So let's look at the Iraq/Afghanistan wars. Democrats did all the things that Republicans are trying to do now: they obstructed, they tried to defund the war effort, etc. I know, because on April 16th of 2007, I stood behind President Bush on the stage in the White House as he appealed to the American people to support the war effort and the Surge, and resist Harry Reid's open sabotage of those same efforts.

So was Reid correct to do as he did? If not, why?

Posted by: Cassandra at October 23, 2013 03:24 PM

By the way, I think it's unfair to say the GOP wants to be blameless. What they just did got them plenty of blame.

I'm not sure how one gets to the notion that they were unwilling to be blamed. That's exactly what they just finished doing, from where I sit. And though I actually disagreed with them, I held my fire.

At what point do elected officials vote their own conscience as opposed to doing the will of the people who elected them? This is not an easy question. If you say they are beholden to the folks who elected them (this is what I believe in all but the most extreme cases), then what evidence is there that a majority of their constituents wanted them to do whatever it took to end ObamaCare?

Posted by: Cassandra at October 23, 2013 03:29 PM

I agree that Republican's should pass the delay, but they should title it the "We Told You So Act of 2013".

I think the GOP should support the delay, and take every single opportunity to remind the public that this is what they asked for all along. And there's nothing wrong with saying, "We told you so". Nothing whatsoever.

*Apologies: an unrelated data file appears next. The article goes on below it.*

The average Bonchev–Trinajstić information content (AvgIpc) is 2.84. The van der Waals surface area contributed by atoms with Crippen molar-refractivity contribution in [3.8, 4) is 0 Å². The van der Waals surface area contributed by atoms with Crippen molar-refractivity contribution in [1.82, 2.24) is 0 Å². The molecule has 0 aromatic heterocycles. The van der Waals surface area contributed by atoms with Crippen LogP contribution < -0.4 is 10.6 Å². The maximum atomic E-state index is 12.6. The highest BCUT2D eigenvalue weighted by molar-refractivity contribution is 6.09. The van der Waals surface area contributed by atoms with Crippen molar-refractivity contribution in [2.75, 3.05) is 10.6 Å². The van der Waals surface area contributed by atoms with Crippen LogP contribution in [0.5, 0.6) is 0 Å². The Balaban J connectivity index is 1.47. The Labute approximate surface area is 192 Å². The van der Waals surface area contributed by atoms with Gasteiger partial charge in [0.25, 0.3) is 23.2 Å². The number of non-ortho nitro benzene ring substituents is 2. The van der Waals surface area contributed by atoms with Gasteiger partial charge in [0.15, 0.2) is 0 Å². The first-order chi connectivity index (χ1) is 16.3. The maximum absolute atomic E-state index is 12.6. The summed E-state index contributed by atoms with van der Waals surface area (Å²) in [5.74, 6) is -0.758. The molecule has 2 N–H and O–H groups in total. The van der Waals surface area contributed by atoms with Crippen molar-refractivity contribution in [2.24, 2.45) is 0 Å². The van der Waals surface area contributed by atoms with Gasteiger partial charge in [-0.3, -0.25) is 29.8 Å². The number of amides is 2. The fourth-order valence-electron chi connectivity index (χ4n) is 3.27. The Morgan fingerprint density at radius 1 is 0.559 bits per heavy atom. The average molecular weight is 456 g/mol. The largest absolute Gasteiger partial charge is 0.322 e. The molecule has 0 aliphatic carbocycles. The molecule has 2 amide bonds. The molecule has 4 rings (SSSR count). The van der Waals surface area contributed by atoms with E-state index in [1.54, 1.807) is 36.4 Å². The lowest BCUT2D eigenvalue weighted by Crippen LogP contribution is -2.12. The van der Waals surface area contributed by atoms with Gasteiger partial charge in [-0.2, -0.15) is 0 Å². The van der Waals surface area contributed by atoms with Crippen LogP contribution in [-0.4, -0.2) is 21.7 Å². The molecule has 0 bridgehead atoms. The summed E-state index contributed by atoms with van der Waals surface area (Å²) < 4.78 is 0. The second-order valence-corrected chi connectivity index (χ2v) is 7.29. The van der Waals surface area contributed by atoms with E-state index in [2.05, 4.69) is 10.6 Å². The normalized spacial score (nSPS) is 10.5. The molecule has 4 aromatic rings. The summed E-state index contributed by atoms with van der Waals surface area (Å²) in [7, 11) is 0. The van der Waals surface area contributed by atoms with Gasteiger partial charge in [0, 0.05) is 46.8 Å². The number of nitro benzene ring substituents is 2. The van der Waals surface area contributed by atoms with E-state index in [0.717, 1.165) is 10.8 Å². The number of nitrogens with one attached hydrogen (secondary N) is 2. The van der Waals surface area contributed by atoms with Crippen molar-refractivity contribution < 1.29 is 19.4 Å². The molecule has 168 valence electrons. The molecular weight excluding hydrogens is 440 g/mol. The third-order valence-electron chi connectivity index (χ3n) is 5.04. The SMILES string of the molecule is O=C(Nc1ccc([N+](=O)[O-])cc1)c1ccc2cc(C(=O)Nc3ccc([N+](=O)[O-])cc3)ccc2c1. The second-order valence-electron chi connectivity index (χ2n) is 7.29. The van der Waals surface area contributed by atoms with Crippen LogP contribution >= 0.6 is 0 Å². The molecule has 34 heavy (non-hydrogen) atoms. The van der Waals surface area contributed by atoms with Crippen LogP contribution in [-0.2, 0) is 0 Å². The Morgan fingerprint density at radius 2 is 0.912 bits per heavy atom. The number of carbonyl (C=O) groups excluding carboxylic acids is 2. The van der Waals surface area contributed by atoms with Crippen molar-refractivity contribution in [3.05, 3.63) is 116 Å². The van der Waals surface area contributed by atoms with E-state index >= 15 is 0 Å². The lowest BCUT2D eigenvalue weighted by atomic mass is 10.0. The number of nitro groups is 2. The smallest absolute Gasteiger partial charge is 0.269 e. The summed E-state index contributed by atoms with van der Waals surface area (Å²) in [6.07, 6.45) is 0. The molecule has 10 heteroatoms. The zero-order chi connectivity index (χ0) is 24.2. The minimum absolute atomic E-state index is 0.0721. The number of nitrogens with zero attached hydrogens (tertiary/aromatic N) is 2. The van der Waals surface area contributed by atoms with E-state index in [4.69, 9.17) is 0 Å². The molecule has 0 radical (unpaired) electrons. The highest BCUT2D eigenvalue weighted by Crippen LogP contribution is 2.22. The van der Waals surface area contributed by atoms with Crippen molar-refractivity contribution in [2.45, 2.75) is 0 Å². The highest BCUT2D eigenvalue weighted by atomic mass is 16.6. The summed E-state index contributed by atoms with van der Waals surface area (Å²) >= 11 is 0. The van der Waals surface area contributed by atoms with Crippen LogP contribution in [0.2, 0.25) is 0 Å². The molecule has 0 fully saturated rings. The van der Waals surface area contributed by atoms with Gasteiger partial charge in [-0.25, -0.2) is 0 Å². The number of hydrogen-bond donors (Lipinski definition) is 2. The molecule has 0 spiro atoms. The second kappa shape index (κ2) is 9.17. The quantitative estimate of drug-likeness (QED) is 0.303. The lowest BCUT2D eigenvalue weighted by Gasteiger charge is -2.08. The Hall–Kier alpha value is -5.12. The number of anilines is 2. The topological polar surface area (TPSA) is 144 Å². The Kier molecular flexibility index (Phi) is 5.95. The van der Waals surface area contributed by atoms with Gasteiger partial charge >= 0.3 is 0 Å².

What stinks to high heaven is saying, "We were willing to shut the govt. down to get the delay, but now we don't want it anymore."

Hypocritical AND stupid. And acting in bad faith.

Posted by: Cassandra at October 23, 2013 03:31 PM

Agree to a postponement but point out that it was one of the GOP "compromise" proposals that were definitively "absolutely not" to be considered, but now the Harry&Barry puppet show apparently wants it

Exactly.

What I'm not understanding in George's comment is how we repeal ObamaCare without the necessary votes? It's all well to talk about fighting - what seems to be missing here is the whole ammunition part. But maybe I'm misunderstanding?

Posted by: Cassandra at October 23, 2013 03:35 PM

I can't speak for George, but I don't remember criticizing the Dems over their means of opposition. One of the reasons I despised the Dems was that after gaining control of both houses of congress they *didn't* vote to defund the wars. It showed that they only wanted to be able to claim opposition to the war even though they knew fighting it was the right thing. If they *really* objected they could have passed funding only sufficient for bringing people and material home. But no, they just didn't want a Republican in charge.

And I can't imagine the howls of derision, gloating, and invective had Bush come back to them and said "Hey, guys. This war thing isn't working too well, you think you could vote for that obstruction again? I think I can get the Republicans to vote with you this time."

Posted by: Yu-Ain Gonnano at October 23, 2013 03:41 PM

"We were willing to shut the govt. down to get the delay, but now we don't want it anymore."

I don't know that it's bad faith, but after listening to my brother call me an idiot for a couple of months because I thought his pool table should go in a different room, and *now* he wants my help moving his pool table to the room I suggested. Sorry, **** you. Move it your damn self.

It isn't bad faith, it's a very justified and righteous anger. The only mitigating factor is the innocent third parties. In my opinion, a G**-d***** f****** apology isn't out of line.

Posted by: Yu-Ain Gonnano at October 23, 2013 04:00 PM